In 2010, Serge Sorokko Gallery moved from its location on Grant Avenue to a much larger ground floor space at 55 Geary Street, on Union Square in San Francisco.[33] The new gallery's inaugural exhibition was a world premiere of a site-specific installation of paintings, trompe l'oeil works on paper and sculptures by the renowned Belgian artist Isabelle de Borchgrave.[34]

By 2013, the Gallery's roster of artists also included the Mexican painter and printmaker Miguel Condé, the French painter and sculptor Jean-Pierre Rives, and the American Neo-Expressionist painter Hunt Slonem.[35][36]

Publishing[edit]

Over the last decade Sorokko’s interest in photography has intensified. Beginning in 2000, the Serge Sorokko Gallery published its first photography portfolio, which benefited the Brooklyn Academy of Music (BAM). The portfolio included pieces by well-known contemporary artists such as Richard Avedon, Adam Fuss, Annie Leibovitz, Jack Pierson, William Wegman, Ralph Gibson, Timothy Greenfield-Sanders, Nan Goldin, Cindy Sherman, Richard Prince and Andres Serrano. This publishing venture was followed in 2004, by the publication of the BAM Photography Portfolio II, which included images by John Baldessari, Sally Mann, Lillian Bassman, William Eggleston, Vanessa Beecroft, Sheila Metzner, Wolfgang Tillmans and Thomas Struth. In 2008, Sorokko unveiled the BAM Photography Portfolio III, which showcased original works by twelve contemporary artists such as Massimo Vitali, Candida Höfer, Tina Barney, Sophie Calle, James Casebere, Nicholas Nixon, Catherine Opie, Laurie Simmons, Lorna Simpson, James Welling, Tanyth Berkeley and Rineke Dijkstra.[37]

Also in 2008, Sorokko published 10 Iris Prints, a portfolio of photographs by the American fashion designer turned photographer James Galanos.[37]

Awards[edit]

• In 2004, the Russian Academy of Arts presented Sorokko with its Medal of Merit for his work in the arts.[38]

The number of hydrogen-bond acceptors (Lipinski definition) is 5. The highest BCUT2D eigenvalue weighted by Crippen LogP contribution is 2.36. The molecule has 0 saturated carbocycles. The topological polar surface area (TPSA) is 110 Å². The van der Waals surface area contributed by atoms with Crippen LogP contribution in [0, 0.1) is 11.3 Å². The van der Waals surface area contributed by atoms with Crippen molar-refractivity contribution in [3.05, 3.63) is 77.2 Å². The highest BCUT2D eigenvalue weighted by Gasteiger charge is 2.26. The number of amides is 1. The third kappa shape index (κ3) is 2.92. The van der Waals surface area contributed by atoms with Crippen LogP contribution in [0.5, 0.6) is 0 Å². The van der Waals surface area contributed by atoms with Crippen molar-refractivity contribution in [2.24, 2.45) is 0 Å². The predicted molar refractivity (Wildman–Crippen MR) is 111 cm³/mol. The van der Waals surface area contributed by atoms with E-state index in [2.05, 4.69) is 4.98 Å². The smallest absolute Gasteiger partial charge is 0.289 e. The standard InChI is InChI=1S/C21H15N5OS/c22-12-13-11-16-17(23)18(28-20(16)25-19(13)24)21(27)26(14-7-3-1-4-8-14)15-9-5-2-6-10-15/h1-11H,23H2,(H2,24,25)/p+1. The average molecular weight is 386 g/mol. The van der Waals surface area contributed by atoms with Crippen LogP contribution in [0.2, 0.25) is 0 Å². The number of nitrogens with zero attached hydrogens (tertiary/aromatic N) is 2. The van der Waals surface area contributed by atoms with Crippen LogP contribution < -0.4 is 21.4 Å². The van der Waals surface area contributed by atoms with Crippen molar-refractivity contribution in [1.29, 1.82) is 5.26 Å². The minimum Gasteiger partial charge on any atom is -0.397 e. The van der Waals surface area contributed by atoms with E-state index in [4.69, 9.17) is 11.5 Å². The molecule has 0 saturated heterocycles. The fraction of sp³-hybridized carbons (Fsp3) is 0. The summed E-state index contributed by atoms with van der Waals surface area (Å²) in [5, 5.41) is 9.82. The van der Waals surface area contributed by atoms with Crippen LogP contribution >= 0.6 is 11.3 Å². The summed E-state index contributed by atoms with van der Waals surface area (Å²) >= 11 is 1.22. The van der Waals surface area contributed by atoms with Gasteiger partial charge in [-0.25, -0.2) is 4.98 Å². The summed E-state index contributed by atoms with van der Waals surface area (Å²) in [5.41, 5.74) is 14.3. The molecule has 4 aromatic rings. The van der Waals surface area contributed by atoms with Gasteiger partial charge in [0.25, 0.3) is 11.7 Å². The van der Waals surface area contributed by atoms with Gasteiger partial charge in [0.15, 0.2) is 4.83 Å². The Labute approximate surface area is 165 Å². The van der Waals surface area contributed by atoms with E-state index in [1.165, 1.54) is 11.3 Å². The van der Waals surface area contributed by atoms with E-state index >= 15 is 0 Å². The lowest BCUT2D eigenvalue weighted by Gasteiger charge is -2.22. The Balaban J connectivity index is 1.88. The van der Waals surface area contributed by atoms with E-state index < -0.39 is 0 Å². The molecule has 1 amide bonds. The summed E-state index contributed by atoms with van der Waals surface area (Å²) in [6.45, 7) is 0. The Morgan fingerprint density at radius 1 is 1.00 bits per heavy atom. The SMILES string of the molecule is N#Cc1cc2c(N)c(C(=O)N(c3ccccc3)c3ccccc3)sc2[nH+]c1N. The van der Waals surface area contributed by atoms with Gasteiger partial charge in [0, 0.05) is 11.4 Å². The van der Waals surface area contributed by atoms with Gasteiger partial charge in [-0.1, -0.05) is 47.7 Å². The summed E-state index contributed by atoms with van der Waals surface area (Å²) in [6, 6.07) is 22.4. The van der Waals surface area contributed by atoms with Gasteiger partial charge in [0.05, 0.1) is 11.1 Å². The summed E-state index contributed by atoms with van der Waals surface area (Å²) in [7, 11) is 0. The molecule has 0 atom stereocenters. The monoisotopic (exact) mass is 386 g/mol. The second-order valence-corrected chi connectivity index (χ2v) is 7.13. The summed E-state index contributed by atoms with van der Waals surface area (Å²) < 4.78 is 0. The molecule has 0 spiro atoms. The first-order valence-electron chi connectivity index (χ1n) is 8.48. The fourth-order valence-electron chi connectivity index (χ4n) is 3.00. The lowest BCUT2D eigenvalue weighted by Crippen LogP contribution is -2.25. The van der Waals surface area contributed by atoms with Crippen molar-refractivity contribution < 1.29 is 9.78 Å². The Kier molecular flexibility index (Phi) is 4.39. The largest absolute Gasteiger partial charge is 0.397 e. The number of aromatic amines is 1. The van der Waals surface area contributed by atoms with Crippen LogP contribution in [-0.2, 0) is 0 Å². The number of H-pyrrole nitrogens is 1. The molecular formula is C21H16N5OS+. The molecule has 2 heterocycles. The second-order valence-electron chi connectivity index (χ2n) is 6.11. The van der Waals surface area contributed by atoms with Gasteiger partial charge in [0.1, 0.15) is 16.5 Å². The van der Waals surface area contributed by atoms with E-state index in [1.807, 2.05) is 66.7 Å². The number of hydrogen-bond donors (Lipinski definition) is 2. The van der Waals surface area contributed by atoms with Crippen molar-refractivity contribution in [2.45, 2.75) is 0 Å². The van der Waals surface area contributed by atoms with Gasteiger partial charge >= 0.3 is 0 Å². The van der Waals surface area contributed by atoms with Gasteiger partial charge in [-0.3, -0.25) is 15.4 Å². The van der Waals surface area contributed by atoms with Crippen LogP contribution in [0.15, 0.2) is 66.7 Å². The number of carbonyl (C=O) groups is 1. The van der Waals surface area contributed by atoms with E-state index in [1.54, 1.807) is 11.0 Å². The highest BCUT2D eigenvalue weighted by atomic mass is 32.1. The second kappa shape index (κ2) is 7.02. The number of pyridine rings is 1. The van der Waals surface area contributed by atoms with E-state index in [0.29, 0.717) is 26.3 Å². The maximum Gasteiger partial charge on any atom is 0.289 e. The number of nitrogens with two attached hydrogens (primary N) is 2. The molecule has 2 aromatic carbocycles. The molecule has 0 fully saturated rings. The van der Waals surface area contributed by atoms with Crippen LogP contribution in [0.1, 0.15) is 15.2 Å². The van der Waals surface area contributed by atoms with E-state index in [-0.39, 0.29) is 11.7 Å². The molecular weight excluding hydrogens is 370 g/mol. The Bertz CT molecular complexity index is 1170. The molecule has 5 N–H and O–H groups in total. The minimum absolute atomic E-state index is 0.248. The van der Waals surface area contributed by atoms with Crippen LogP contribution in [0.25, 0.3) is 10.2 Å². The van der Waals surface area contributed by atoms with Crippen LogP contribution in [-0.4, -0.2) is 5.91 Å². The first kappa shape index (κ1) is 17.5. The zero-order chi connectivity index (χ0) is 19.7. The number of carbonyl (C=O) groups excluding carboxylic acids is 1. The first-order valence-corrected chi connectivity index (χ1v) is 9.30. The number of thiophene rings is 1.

• In 2005, the government of France recognized Sorokko’s contribution to culture, by bestowing upon him the honor of Chevalier des Arts et des Lettres (Knight of the Arts and Letters).[39]

Personal life[edit]

Sorokko's first marriage ended in divorce. He has one daughter. In 1992, he married the Russian model Tatiana Sorokko, in Beverly Hills, California; they reside in the San Francisco Bay Area.[40]

References[edit]

  1. ^ Garchik, Leah (6 November 2007). "Leah Garchik". San Francisco Chronicle. San Francisco, California. Retrieved 20 October 2009.
  2. ^ "Serge Sorokko Gallery". San Francisco Chronicle. Archived from the original on 23 May 2014. Retrieved 8 June 2013.
  3. ^ Greengard, Samuel (December 1988). "Paint it Red", Los Angeles; retrieved 27 November 2010.
  4. ^ "Capitalist with a Cause", Robb Report, U.S. October 1989; retrieved 27 November 2010.
  5. ^ "What the Experts Say", Los Angeles. March 1992; retrieved 27 November 2010.
  6. ^ "Mick Moon". Royal Academy of Arts. Archived from the original on 6 March 2012. Retrieved 27 November 2010.
  7. ^ "David Hockney. One Man Shows". Hockneypictures.com. Retrieved 27 November 2010.
  8. ^ "Art in Today's Soviet Union" An Art & Auction Panel Discussion, Art & Auction, U.S. December 1990. Retrieved 27 November 2010.
  9. ^ Clines, Francis X. (1 April 1989). "Exiled Artist Now a Star in Moscow". The New York Times. New York. Retrieved 27 November 2010.
  10. ^ Brozan, Nadine (14 September 1992). "Chronicle". The New York Times. New York. Retrieved 27 November 2010.
  11. ^ Larson, Kay (16 October 1989). "Moscow and the Hudson", New York; retrieved 22 January 2011.
  12. ^ Haden-Guest, Anthony (January 1990). "Art-Nost", Vanity Fair; retrieved 27 November 2010.
  13. ^ "Serge Sorokko Gallery". Southwest Airlines. Retrieved 8 June 2013.
  14. ^ Schonauer, David (July/August 1997). "The Party Time" Editor's Note, Photo; retrieved 27 November 2010.
  15. ^ Langmead, Jeremy (20 April 1997). "Nostalgia was the name of the game in New York, where the catwalks were crammed with rock chicks and disco queens" (PDF). The Sunday Times. London. Retrieved 27 July 2013.
  16. ^ Schillinger, Liesl (20 April 1997). "Postcard from New York". The Independent. London. Retrieved 16 March 2011.
  17. ^ Morris, Bob (6 April 1997). "Night Crawling, 70s Style". The New York Times. New York. Retrieved 27 November 2010.